Paper No. 148-6
Presentation Time: 9:50 AM
REAL-TIME ASSESSMENT OF POST-FIRE DEBRIS FLOW HAZARDS USING GLOBALLY AVAILABLE DATA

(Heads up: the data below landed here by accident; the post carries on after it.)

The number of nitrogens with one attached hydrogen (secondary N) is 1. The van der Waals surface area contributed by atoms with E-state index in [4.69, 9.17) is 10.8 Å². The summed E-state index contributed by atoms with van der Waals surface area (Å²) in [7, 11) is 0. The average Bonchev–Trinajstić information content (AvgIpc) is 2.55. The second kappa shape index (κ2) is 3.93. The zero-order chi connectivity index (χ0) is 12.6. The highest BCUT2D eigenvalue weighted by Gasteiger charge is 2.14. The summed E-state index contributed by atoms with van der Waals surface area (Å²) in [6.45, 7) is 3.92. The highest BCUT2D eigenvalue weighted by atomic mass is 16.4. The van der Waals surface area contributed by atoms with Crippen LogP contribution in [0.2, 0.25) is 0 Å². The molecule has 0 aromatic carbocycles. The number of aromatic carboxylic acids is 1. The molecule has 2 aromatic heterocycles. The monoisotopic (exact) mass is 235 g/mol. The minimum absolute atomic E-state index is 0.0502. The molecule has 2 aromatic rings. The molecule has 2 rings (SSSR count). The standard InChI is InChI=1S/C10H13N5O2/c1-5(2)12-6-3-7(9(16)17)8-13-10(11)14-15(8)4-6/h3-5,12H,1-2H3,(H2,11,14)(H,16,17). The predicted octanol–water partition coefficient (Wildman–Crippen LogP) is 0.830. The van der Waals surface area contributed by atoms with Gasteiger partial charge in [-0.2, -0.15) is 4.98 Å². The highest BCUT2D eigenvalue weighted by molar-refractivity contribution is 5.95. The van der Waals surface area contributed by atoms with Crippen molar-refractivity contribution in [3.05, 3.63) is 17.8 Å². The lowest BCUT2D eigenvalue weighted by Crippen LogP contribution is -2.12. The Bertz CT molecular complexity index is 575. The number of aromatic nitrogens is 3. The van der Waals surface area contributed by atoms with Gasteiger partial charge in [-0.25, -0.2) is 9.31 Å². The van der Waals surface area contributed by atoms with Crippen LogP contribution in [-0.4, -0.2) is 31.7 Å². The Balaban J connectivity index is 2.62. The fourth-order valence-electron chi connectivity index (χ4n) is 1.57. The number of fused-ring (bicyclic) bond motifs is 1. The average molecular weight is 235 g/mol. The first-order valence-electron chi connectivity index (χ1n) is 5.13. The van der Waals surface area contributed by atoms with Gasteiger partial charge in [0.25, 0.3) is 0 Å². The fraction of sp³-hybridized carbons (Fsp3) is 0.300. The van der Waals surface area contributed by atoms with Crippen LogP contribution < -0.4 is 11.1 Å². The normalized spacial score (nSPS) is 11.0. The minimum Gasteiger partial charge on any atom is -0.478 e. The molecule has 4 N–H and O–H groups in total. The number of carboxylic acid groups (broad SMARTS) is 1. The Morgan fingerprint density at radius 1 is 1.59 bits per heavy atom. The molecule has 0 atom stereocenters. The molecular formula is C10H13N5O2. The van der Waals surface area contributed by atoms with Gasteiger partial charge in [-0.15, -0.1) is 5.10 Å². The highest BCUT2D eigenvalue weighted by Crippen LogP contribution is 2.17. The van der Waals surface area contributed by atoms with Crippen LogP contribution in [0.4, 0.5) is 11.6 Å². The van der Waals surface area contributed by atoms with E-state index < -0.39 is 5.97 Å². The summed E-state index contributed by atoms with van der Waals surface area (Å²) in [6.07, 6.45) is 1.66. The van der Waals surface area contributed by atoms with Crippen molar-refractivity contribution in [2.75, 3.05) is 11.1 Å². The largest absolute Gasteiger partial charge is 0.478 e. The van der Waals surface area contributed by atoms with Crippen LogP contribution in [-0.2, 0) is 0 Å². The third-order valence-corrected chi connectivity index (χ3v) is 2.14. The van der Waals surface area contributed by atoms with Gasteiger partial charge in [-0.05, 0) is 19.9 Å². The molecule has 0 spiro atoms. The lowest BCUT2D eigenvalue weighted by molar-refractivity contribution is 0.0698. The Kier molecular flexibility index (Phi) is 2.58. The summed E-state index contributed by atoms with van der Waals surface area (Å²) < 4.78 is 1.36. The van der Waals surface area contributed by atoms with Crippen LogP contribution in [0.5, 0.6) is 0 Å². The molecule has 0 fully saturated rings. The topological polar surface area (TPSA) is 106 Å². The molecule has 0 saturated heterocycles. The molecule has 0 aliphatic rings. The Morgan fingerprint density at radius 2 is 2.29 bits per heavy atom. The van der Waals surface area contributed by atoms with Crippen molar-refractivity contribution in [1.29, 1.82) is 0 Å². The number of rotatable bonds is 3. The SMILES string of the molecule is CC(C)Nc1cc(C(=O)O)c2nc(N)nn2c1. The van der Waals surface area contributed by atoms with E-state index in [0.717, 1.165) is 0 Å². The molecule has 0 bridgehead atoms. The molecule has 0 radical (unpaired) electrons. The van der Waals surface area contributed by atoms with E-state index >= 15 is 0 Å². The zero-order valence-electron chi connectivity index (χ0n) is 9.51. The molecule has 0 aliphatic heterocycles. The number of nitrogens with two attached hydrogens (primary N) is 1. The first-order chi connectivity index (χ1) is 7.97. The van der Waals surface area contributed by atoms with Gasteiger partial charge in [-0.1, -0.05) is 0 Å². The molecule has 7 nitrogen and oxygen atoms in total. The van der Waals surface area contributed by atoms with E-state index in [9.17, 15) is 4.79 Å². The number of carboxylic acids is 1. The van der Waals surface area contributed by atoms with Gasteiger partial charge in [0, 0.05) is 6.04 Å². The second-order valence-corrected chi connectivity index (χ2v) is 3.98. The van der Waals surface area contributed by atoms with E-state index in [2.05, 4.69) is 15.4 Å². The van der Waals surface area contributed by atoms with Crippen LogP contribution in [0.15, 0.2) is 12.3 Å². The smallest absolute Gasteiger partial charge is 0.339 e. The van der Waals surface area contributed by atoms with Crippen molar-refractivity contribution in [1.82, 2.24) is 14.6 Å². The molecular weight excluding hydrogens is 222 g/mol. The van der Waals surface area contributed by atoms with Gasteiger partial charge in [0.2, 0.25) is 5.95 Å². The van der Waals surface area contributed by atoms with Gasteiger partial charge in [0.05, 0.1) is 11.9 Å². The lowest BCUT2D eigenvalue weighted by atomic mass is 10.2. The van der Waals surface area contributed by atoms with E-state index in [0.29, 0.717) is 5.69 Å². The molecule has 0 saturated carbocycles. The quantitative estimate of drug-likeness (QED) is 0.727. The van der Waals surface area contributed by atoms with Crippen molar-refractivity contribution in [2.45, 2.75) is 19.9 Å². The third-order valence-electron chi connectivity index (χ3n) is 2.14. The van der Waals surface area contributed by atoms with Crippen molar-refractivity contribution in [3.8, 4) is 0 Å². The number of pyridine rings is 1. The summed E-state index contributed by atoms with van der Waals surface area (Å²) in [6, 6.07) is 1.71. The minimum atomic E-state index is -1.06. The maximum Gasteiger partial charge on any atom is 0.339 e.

Wildfires are a global phenomenon, and their subsequent effects on landscapes exacerbate mass wasting in the form of post fire debris flows (PFDFs). These events are the direct result of the reduced infiltration capacity of burned soils, causing an increase of available sediment or burned debris that can be mobilized during subsequent storms. Several local- and regionally-based models for PFDF hazard assessment are already in routine operation, such as a statistically-based model operated by the United States Geological Survey (USGS). These models establish regional and local thresholds to constrain the effect of rainfall in recently burned areas, but none have a worldwide application. We present an empirical model that assesses the hazard of post-fire debris flows using freely available global datasets. We show that for global scale assessments, routine remote sensing observations can help detect burned areas, provide quantitative estimates of topographic and burn severity conditions relevant for debris flow initiation, and—importantly—differentiate storms that are more or less likely to trigger debris flows. The use of only globally available data sources provides a statistically robust method for PFDF hazard assessment but remains limited by the spatial resolution of rainfall estimations from NASA’s Global Precipitation Measurement (GPM) products. Furthermore, the dearth of post-fire debris flow inventories outside of the United States (US) presents a challenge for broader geographic application of the modeling framework, but also offers an opportunity for improvement. As the underlying processes that govern post-fire debris flow initiation are not exclusive to the US, our validation dataset would greatly benefit from additional documentation of PFDF occurrences on other continents. In this presentation we demonstrate the feasibility of a global, near-real time model to assess post-fire debris flow hazards worldwide.